If you can't change the price of a song in itunes, is it possible to change the price of an album? Then you could charge maybe 5.99 but declare it as an album (a one track album so to speak). Or maybe you could somehow sell one of your longsongs as three tracks. I'm not sure if I can explain this good enough, the customer buys three tracks, pays for three tracks but gets only one (but long) download. Or sell the song as three pieces that the customer has to put together after downloading but that idea won't be good business policy, not very consumer-friendly (more clicks, software issues...) and therefore only possible as a last hope.
If itunes is not at all flexible and you'd have to work with .99 or 9.99 then forget the .99 - pack two songs together and sell only albums (if at least that is possible).
That's the disadvantage of making things easy. Same price for everything is basically cool but if you happen to offer something out of the ordinary you're rather stuck... I guess it would be a good idea if itunes had a third price. One for songs, one for albums and one in between for specials. The world could be such a beautiful, peaceful, nice, easy and fun place if people would just listen to me - but nobody ever does.......nobody does.....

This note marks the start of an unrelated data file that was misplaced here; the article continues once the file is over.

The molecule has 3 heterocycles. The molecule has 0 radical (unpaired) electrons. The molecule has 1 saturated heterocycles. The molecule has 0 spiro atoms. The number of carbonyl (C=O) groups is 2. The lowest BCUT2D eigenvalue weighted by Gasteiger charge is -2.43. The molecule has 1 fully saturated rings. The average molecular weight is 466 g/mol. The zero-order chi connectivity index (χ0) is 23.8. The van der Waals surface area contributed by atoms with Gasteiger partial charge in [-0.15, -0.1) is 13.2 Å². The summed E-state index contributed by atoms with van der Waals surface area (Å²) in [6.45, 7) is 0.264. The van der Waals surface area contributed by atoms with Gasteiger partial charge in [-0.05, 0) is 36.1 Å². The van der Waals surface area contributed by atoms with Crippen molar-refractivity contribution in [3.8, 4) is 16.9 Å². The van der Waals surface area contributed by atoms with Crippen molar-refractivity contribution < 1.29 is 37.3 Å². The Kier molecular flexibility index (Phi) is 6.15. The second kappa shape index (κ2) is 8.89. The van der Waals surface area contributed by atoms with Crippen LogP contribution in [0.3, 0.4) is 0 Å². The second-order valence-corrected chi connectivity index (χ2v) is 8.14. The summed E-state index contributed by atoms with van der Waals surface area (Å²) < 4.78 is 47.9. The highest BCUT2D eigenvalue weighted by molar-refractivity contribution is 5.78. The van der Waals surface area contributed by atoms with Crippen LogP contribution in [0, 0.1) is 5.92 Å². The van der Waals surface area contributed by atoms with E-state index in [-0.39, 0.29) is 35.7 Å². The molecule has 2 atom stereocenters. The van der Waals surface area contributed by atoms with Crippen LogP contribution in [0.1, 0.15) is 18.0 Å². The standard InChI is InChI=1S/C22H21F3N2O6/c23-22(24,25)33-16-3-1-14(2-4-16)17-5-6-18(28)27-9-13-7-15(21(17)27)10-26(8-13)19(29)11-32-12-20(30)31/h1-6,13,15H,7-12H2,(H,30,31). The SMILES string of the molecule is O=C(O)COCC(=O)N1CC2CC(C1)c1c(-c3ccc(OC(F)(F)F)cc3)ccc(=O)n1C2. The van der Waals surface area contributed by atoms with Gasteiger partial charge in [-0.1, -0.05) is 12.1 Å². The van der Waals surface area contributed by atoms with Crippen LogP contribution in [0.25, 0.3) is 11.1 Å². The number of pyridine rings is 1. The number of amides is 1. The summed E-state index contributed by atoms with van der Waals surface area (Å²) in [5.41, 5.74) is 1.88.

If nothing works, it might still be a good idea to offer it via itunes because more people see it, more people buy it. Selling something 1,000 times for .99 cents or sell the same thing 10 times for 99.00 is the same money but in the first case you got more customers which is always good. You'd have to reduce the price in the other shops to 99 cents then of course...

If those ideas don't seem to make sense, it's just my crappy English - I'm quite smart....mostly ;-)

June 16 | Unregistered Commenteraudiot

Great post! In an age where there is more music being distributed than ever before and that music is easily sharable, making money off music is a hard task! Because every little bit helps, this post is great!